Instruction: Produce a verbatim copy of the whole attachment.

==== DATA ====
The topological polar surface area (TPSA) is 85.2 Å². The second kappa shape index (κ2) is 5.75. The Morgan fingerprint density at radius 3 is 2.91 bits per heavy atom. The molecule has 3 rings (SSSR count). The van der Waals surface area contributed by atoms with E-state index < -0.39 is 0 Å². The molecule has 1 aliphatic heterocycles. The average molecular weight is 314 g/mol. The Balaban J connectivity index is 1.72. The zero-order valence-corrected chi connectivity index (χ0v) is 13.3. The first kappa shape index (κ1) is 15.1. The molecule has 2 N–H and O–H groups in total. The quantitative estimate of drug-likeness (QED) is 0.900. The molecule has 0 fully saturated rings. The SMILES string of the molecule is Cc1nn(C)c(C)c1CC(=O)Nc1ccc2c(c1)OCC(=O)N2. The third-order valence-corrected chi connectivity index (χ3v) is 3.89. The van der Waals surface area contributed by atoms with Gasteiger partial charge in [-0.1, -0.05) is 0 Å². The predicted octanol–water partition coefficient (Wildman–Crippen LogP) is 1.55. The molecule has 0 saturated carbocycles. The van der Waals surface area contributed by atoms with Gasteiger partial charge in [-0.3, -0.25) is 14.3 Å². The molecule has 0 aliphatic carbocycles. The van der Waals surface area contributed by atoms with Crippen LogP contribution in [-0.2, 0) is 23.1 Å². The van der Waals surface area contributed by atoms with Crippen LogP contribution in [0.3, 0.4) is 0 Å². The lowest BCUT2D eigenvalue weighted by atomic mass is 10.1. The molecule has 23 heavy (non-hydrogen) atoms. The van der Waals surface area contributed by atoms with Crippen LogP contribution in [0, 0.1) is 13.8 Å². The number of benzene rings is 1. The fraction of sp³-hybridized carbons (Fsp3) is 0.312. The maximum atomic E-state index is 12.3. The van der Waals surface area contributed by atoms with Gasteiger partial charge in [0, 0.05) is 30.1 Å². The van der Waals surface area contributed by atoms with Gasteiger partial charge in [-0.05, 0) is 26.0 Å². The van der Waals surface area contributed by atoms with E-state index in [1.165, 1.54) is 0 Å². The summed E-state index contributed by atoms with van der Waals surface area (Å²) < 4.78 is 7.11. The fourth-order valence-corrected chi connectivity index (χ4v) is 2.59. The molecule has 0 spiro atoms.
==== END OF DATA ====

The topological polar surface area (TPSA) is 85.2 Å². The second kappa shape index (κ2) is 5.75. The Morgan fingerprint density at radius 3 is 2.91 bits per heavy atom. The molecule has 3 rings (SSSR count). The van der Waals surface area contributed by atoms with E-state index < -0.39 is 0 Å². The molecule has 1 aliphatic heterocycles. The average molecular weight is 314 g/mol. The Balaban J connectivity index is 1.72. The zero-order valence-corrected chi connectivity index (χ0v) is 13.3. The first kappa shape index (κ1) is 15.1. The molecule has 2 N–H and O–H groups in total. The quantitative estimate of drug-likeness (QED) is 0.900. The molecule has 0 fully saturated rings. The SMILES string of the molecule is Cc1nn(C)c(C)c1CC(=O)Nc1ccc2c(c1)OCC(=O)N2. The third-order valence-corrected chi connectivity index (χ3v) is 3.89. The van der Waals surface area contributed by atoms with Gasteiger partial charge in [-0.1, -0.05) is 0 Å². The predicted octanol–water partition coefficient (Wildman–Crippen LogP) is 1.55. The molecule has 0 saturated carbocycles. The van der Waals surface area contributed by atoms with Gasteiger partial charge in [-0.3, -0.25) is 14.3 Å². The molecule has 0 aliphatic carbocycles. The van der Waals surface area contributed by atoms with Crippen LogP contribution in [-0.2, 0) is 23.1 Å². The van der Waals surface area contributed by atoms with Crippen LogP contribution in [0.3, 0.4) is 0 Å². The lowest BCUT2D eigenvalue weighted by atomic mass is 10.1. The molecule has 23 heavy (non-hydrogen) atoms. The van der Waals surface area contributed by atoms with Crippen LogP contribution in [0, 0.1) is 13.8 Å². The number of benzene rings is 1. The fraction of sp³-hybridized carbons (Fsp3) is 0.312. The maximum atomic E-state index is 12.3. The van der Waals surface area contributed by atoms with Gasteiger partial charge in [0, 0.05) is 30.1 Å². The van der Waals surface area contributed by atoms with Gasteiger partial charge in [-0.05, 0) is 26.0 Å². The van der Waals surface area contributed by atoms with E-state index in [1.165, 1.54) is 0 Å². The summed E-state index contributed by atoms with van der Waals surface area (Å²) < 4.78 is 7.11. The fourth-order valence-corrected chi connectivity index (χ4v) is 2.59. The molecule has 0 spiro atoms.